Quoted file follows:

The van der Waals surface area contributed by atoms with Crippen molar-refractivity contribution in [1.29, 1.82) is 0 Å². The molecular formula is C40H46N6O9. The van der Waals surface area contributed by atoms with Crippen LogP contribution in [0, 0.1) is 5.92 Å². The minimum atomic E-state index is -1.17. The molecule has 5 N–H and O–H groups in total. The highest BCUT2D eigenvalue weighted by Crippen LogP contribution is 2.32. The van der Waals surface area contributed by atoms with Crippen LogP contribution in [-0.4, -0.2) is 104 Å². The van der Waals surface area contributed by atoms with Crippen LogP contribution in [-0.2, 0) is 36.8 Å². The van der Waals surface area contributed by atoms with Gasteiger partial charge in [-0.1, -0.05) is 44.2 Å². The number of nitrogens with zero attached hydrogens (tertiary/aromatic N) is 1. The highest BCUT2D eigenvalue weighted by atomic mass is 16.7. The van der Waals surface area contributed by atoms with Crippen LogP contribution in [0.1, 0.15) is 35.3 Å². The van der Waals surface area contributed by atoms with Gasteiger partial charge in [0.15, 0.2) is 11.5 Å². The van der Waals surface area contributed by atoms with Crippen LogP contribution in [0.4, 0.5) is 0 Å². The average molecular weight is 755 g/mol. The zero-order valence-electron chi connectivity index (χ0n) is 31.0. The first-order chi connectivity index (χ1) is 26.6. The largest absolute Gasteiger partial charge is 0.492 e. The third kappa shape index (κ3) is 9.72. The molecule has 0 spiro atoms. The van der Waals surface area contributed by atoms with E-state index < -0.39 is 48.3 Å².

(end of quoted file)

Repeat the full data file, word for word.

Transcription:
The van der Waals surface area contributed by atoms with Crippen molar-refractivity contribution in [1.29, 1.82) is 0 Å². The molecular formula is C40H46N6O9. The van der Waals surface area contributed by atoms with Crippen LogP contribution in [0, 0.1) is 5.92 Å². The minimum atomic E-state index is -1.17. The molecule has 5 N–H and O–H groups in total. The highest BCUT2D eigenvalue weighted by Crippen LogP contribution is 2.32. The van der Waals surface area contributed by atoms with Crippen LogP contribution in [-0.4, -0.2) is 104 Å². The van der Waals surface area contributed by atoms with Crippen LogP contribution in [-0.2, 0) is 36.8 Å². The van der Waals surface area contributed by atoms with Gasteiger partial charge in [-0.1, -0.05) is 44.2 Å². The number of nitrogens with zero attached hydrogens (tertiary/aromatic N) is 1. The highest BCUT2D eigenvalue weighted by atomic mass is 16.7. The van der Waals surface area contributed by atoms with Crippen LogP contribution in [0.1, 0.15) is 35.3 Å². The van der Waals surface area contributed by atoms with Gasteiger partial charge in [0.15, 0.2) is 11.5 Å². The van der Waals surface area contributed by atoms with Crippen LogP contribution in [0.4, 0.5) is 0 Å². The average molecular weight is 755 g/mol. The zero-order valence-electron chi connectivity index (χ0n) is 31.0. The first-order chi connectivity index (χ1) is 26.6. The largest absolute Gasteiger partial charge is 0.492 e. The third kappa shape index (κ3) is 9.72. The molecule has 0 spiro atoms. The van der Waals surface area contributed by atoms with E-state index < -0.39 is 48.3 Å².